Indicating system 32 provides a more effective warning than conventional techniques employing traditional non-illuminated labels only that fusing unit 94 and its components may be at a potentially harmful temperature level. Additionally, indicating system 32 provides such indication even if electrical power to the laser printer 80 is lost or if fuser unit 94 is removed from the laser printer 80. Furthermore, indicating system 32 represents no additional electrical load to the power supply.
Although specific embodiments have been illustrated and described herein for purposes of description of the preferred embodiment, it will be appreciated by those of ordinary skill in the art that a wide variety of alternate and/or equivalent implementations may be substituted for the specific embodiments shown and described without departing from the scope of the present invention. Those with skill in the chemical, mechanical, electro-mechanical, electrical, and computer arts will readily appreciate that the present invention may be implemented in a very wide variety of embodiments. This application is intended to cover any adaptations or variations of the preferred embodiments discussed herein. Therefore, it is manifestly intended that this invention be limited only by the claims and the equivalents thereof.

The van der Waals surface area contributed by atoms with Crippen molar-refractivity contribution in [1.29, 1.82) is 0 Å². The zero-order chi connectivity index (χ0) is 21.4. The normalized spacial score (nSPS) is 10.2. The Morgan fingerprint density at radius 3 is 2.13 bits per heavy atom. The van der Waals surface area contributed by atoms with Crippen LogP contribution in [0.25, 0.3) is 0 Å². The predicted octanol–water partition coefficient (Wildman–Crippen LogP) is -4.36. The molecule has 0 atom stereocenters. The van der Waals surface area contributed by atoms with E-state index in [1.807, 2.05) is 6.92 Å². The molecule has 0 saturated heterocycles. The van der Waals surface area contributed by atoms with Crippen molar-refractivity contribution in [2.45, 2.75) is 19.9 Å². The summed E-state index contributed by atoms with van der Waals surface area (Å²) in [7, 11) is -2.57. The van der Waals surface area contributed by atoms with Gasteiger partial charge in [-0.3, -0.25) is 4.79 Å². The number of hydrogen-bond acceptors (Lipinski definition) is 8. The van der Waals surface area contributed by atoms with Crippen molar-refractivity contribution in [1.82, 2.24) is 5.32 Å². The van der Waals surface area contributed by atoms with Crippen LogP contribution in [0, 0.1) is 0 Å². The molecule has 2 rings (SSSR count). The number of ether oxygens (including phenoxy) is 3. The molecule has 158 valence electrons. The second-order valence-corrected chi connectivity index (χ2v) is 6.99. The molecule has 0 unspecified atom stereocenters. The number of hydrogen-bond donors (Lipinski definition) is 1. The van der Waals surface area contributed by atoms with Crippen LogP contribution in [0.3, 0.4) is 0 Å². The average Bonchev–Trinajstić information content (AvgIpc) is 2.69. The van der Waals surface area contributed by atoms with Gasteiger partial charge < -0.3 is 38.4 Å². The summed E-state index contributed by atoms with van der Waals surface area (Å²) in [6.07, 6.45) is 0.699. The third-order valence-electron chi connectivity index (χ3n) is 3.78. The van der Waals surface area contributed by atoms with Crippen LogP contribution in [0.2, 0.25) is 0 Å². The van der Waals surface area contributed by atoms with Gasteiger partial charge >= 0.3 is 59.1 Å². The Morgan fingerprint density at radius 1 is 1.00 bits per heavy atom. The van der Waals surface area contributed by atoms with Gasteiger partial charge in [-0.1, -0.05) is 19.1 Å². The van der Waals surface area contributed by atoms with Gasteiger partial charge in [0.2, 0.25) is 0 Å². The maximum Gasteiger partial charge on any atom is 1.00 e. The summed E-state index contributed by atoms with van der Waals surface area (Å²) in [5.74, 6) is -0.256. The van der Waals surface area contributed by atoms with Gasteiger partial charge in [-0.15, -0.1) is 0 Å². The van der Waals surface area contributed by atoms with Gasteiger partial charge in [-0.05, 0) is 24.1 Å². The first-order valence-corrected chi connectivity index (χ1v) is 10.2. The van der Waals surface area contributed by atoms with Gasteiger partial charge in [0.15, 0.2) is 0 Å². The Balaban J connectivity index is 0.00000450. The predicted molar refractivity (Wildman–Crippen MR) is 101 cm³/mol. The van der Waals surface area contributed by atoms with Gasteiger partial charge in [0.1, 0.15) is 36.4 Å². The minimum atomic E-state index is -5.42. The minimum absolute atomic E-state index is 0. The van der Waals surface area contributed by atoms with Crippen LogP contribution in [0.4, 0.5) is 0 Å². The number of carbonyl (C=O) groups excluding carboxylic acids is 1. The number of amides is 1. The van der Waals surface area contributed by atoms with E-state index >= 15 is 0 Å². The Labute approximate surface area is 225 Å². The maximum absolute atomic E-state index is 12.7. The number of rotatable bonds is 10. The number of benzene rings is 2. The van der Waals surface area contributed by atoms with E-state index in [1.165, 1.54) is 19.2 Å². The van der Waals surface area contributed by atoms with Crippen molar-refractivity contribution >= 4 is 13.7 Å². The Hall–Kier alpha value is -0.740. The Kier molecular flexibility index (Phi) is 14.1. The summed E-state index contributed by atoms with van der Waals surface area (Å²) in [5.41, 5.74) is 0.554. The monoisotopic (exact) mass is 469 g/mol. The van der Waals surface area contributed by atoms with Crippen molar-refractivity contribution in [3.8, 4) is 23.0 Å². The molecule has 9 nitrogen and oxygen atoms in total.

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|U.S. Classification||399/33, 399/322, 399/122, 399/328|
|International Classification||G03G15/00, H02N11/00, G03G15/20, G03G21/00|
|Cooperative Classification||G03G15/2039, G03G2221/1639, G03G2215/20|
|Oct 20, 2003||AS||Assignment|
Owner name: HEWLETT-PACKARD DEVELOPMENT COMPANY, LP., TEXAS
Free format text: ASSIGNMENT OF ASSIGNORS INTEREST;ASSIGNORS:HIRST, MARK;SWANTNER, RICHARD LEE;REEL/FRAME:014632/0532;SIGNING DATES FROM 20031015 TO 20031016
|Jan 6, 2009||CC||Certificate of correction|
|Mar 5, 2010||FPAY||Fee payment|
Year of fee payment: 4
|Apr 18, 2014||REMI||Maintenance fee reminder mailed|
|Sep 5, 2014||LAPS||Lapse for failure to pay maintenance fees|
|Oct 28, 2014||FP||Expired due to failure to pay maintenance fee|
Effective date: 20140905